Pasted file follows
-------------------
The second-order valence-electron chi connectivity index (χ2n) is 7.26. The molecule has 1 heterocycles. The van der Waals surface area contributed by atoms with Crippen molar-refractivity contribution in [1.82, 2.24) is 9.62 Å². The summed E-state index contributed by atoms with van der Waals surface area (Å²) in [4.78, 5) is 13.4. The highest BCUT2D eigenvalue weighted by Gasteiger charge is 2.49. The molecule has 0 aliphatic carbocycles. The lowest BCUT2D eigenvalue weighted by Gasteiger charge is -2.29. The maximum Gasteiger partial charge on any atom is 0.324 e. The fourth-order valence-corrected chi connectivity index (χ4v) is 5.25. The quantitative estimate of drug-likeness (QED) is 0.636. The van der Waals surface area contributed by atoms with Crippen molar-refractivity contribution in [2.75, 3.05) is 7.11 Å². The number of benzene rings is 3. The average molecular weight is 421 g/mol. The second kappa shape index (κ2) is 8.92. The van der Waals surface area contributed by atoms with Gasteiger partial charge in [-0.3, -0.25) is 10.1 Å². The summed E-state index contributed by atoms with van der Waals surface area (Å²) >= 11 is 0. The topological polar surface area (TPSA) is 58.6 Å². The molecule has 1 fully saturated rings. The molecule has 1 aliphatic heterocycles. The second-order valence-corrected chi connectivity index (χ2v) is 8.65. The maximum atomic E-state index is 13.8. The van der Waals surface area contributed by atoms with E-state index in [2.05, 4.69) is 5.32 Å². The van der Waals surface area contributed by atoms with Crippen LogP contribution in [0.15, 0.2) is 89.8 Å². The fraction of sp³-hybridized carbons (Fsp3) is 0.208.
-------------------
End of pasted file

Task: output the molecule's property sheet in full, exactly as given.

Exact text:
The second-order valence-electron chi connectivity index (χ2n) is 7.26. The molecule has 1 heterocycles. The van der Waals surface area contributed by atoms with Crippen molar-refractivity contribution in [1.82, 2.24) is 9.62 Å². The summed E-state index contributed by atoms with van der Waals surface area (Å²) in [4.78, 5) is 13.4. The highest BCUT2D eigenvalue weighted by Gasteiger charge is 2.49. The molecule has 0 aliphatic carbocycles. The lowest BCUT2D eigenvalue weighted by Gasteiger charge is -2.29. The maximum Gasteiger partial charge on any atom is 0.324 e. The fourth-order valence-corrected chi connectivity index (χ4v) is 5.25. The quantitative estimate of drug-likeness (QED) is 0.636. The van der Waals surface area contributed by atoms with Crippen molar-refractivity contribution in [2.75, 3.05) is 7.11 Å². The number of benzene rings is 3. The average molecular weight is 421 g/mol. The second kappa shape index (κ2) is 8.92. The van der Waals surface area contributed by atoms with Gasteiger partial charge in [-0.3, -0.25) is 10.1 Å². The summed E-state index contributed by atoms with van der Waals surface area (Å²) >= 11 is 0. The topological polar surface area (TPSA) is 58.6 Å². The molecule has 1 fully saturated rings. The molecule has 1 aliphatic heterocycles. The second-order valence-corrected chi connectivity index (χ2v) is 8.65. The maximum atomic E-state index is 13.8. The van der Waals surface area contributed by atoms with E-state index in [2.05, 4.69) is 5.32 Å². The van der Waals surface area contributed by atoms with Crippen LogP contribution in [0.15, 0.2) is 89.8 Å². The fraction of sp³-hybridized carbons (Fsp3) is 0.208.